reply: Your analogy of hand preference to personality type is useful only for illustrating prejudice: left-handers have suffered from being stereotyped and what needs to be worked on is not the left-hander's understanding of her- or himself, but righthanders' tendency to stererotype those who differ from themselves.

However, the fact remains that with any proposed framework or philosophical system there is the likelihood that some people will use the framework as proof of their prejudicial conclusions. Or that people will construct dogmatic dictates of behavior. (Of course, this could just as easily happen with the Skeptic's Dictionary. ) In fact, on closer reading of your introduction to the SD, your schema (borrowed from Nietzsche) of the Apollonian and Dionysian skeptics is very similar in kind to MBTI™. You even go so far as to use the term "temperament". But my question to you is this: Are you specifically skeptical of the four continua of contrasting orientations that the MBTI™ theory posits- feeling-thinking, sensing-intuition, etc.,? (Of the feeling-thinking continuum, you write "where there is no passion, there will be little good thinking." In MBTI™ theory, however, the term "feeling" does not equal "passion" as it is most commonly used in everyday conversation. The terms "thinking" and "feeling" are just shorthand terms for more complicated phenomena. Maybe it would have been a better idea for the theorists to pick more obscure words, but I suspect that would still not have prevented misinterpretation.)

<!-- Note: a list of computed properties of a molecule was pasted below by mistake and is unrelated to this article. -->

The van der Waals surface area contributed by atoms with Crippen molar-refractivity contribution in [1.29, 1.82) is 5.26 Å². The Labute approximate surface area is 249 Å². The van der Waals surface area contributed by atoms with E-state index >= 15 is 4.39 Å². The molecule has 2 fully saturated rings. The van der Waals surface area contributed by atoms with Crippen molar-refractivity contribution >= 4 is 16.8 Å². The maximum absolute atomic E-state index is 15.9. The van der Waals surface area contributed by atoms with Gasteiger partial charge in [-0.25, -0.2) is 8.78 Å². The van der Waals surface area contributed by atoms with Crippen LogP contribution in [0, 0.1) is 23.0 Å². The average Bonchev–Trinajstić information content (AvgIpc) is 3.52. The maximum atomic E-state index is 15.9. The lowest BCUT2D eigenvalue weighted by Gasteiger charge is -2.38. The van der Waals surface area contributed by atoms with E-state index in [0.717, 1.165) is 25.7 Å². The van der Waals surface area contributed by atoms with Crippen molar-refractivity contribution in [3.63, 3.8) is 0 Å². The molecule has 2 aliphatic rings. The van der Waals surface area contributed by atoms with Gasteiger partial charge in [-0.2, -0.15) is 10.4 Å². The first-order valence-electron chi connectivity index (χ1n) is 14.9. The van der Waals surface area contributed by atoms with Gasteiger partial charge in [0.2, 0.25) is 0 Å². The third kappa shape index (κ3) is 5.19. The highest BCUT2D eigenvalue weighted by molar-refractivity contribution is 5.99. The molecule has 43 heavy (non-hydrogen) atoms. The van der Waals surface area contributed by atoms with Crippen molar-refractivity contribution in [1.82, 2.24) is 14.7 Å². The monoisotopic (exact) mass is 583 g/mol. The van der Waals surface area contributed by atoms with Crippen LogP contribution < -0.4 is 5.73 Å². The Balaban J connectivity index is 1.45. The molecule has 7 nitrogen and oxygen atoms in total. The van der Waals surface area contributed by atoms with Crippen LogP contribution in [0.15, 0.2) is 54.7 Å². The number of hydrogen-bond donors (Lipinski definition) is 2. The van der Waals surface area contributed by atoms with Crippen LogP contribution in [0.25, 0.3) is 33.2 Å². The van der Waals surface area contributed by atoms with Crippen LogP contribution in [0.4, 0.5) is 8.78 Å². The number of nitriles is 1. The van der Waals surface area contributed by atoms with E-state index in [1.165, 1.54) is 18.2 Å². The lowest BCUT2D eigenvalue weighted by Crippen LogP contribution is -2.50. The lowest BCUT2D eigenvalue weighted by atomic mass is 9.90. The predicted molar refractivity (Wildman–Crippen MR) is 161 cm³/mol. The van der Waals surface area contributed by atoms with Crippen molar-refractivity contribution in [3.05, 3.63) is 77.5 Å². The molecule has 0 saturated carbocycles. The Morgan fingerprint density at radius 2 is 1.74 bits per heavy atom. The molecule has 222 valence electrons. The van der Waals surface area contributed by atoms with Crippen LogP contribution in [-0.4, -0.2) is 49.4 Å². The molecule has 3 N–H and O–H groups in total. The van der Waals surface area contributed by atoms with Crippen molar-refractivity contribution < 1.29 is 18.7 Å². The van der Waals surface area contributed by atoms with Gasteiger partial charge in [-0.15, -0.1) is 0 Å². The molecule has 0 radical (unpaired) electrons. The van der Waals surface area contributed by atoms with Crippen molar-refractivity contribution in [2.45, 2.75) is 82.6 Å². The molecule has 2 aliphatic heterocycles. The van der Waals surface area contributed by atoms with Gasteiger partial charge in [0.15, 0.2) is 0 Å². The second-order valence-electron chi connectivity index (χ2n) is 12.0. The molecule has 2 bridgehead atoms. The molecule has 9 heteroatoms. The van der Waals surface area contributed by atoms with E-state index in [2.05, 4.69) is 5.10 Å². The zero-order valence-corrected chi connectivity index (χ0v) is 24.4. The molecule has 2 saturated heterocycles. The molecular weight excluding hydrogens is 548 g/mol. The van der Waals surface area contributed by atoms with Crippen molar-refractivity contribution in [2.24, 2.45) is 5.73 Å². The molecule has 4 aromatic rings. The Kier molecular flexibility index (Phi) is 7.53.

Nigel Thompson ps. A suggestion for a new entry into the dictionary: synchronicity.

reply: I admit that I, like most writers, am fond of grand Platonic Eidos or Jungean Archetypes, and use them to illustrate or even argue for a variety of points. But you will never catch me developing a test to determine whether a person is Apollonian or Dionysian, left-brain or right-brain, etc.

I'm surprised that someone who finds the MBTI™ scientific would not defend Jung's notion of synchronicity as well.


26 Nov 1996
I would agree that it is little dangerous to apply Myers-Briggs in the work place -- perhaps by way of suggesting who is likely to be good at their job and who is not. But, as interesting private reading, I think the Myers Briggs test is pretty accurate. Before you pick one type, you have to see where you are on the scale, a lot of people are fairly balanced between types, I think. But I can say that the INFP describes me better than any of the other types, (though I have strong T and J leanings) and that personally I found it a bit relieving to know that I am not quite as peculiar as I sometimes think (And trust me, if you are a very introverted NF (or NT), you will probably have spent a fair amount of your life as the weird one who doesn't quite fit in).